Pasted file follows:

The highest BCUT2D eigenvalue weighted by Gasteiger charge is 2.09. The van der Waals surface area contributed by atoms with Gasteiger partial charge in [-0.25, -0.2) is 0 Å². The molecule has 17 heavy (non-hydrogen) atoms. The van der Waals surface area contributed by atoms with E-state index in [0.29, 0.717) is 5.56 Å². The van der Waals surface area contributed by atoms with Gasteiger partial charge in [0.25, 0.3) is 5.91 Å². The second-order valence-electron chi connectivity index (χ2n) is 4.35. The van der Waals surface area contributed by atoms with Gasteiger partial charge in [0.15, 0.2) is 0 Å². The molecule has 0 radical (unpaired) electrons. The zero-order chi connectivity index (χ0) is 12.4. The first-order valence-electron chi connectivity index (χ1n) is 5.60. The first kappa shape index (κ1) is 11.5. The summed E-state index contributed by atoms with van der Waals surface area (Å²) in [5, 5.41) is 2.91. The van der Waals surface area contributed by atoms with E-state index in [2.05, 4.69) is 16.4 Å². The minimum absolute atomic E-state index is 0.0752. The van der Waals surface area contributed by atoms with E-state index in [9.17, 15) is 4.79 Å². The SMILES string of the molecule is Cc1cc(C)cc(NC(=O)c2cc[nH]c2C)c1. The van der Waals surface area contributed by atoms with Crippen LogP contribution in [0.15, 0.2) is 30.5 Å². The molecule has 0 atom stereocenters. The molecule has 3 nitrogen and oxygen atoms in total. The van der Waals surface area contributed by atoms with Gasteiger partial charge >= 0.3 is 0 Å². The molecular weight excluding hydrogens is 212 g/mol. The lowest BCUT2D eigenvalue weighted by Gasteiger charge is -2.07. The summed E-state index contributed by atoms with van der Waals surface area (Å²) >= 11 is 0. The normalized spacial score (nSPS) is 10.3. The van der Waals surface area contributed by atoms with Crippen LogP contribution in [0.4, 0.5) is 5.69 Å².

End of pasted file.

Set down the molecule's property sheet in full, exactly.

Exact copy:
The highest BCUT2D eigenvalue weighted by Gasteiger charge is 2.09. The van der Waals surface area contributed by atoms with Gasteiger partial charge in [-0.25, -0.2) is 0 Å². The molecule has 17 heavy (non-hydrogen) atoms. The van der Waals surface area contributed by atoms with E-state index in [0.29, 0.717) is 5.56 Å². The van der Waals surface area contributed by atoms with Gasteiger partial charge in [0.25, 0.3) is 5.91 Å². The second-order valence-electron chi connectivity index (χ2n) is 4.35. The van der Waals surface area contributed by atoms with Gasteiger partial charge in [0.15, 0.2) is 0 Å². The molecule has 0 radical (unpaired) electrons. The zero-order chi connectivity index (χ0) is 12.4. The first-order valence-electron chi connectivity index (χ1n) is 5.60. The first kappa shape index (κ1) is 11.5. The summed E-state index contributed by atoms with van der Waals surface area (Å²) in [5, 5.41) is 2.91. The van der Waals surface area contributed by atoms with E-state index in [2.05, 4.69) is 16.4 Å². The minimum absolute atomic E-state index is 0.0752. The van der Waals surface area contributed by atoms with E-state index in [9.17, 15) is 4.79 Å². The SMILES string of the molecule is Cc1cc(C)cc(NC(=O)c2cc[nH]c2C)c1. The van der Waals surface area contributed by atoms with Crippen LogP contribution in [0.15, 0.2) is 30.5 Å². The molecule has 0 atom stereocenters. The molecule has 3 nitrogen and oxygen atoms in total. The van der Waals surface area contributed by atoms with Gasteiger partial charge >= 0.3 is 0 Å². The molecular weight excluding hydrogens is 212 g/mol. The lowest BCUT2D eigenvalue weighted by Gasteiger charge is -2.07. The summed E-state index contributed by atoms with van der Waals surface area (Å²) >= 11 is 0. The normalized spacial score (nSPS) is 10.3. The van der Waals surface area contributed by atoms with Crippen LogP contribution in [0.4, 0.5) is 5.69 Å².